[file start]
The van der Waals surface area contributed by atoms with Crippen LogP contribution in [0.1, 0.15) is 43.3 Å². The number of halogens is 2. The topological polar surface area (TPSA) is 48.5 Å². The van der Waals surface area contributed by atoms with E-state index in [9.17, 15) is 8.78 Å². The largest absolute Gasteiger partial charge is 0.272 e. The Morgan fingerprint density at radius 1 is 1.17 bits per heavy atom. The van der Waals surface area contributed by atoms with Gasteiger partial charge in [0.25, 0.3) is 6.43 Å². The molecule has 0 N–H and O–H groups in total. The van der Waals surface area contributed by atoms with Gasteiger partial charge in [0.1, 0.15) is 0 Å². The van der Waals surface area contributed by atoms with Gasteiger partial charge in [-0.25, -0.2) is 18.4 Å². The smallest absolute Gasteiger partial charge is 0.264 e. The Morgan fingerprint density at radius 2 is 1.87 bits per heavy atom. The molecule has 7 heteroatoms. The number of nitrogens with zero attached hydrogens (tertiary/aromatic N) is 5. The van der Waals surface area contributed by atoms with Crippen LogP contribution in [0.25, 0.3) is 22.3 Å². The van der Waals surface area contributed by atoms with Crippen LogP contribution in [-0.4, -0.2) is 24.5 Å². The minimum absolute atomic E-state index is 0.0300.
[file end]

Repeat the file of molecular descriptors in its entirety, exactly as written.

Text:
The van der Waals surface area contributed by atoms with Crippen LogP contribution in [0.1, 0.15) is 43.3 Å². The number of halogens is 2. The topological polar surface area (TPSA) is 48.5 Å². The van der Waals surface area contributed by atoms with E-state index in [9.17, 15) is 8.78 Å². The largest absolute Gasteiger partial charge is 0.272 e. The Morgan fingerprint density at radius 1 is 1.17 bits per heavy atom. The van der Waals surface area contributed by atoms with Gasteiger partial charge in [0.25, 0.3) is 6.43 Å². The molecule has 0 N–H and O–H groups in total. The van der Waals surface area contributed by atoms with Gasteiger partial charge in [0.1, 0.15) is 0 Å². The van der Waals surface area contributed by atoms with Gasteiger partial charge in [-0.25, -0.2) is 18.4 Å². The smallest absolute Gasteiger partial charge is 0.264 e. The Morgan fingerprint density at radius 2 is 1.87 bits per heavy atom. The molecule has 7 heteroatoms. The number of nitrogens with zero attached hydrogens (tertiary/aromatic N) is 5. The van der Waals surface area contributed by atoms with Crippen LogP contribution in [0.25, 0.3) is 22.3 Å². The van der Waals surface area contributed by atoms with Crippen LogP contribution in [-0.4, -0.2) is 24.5 Å². The minimum absolute atomic E-state index is 0.0300.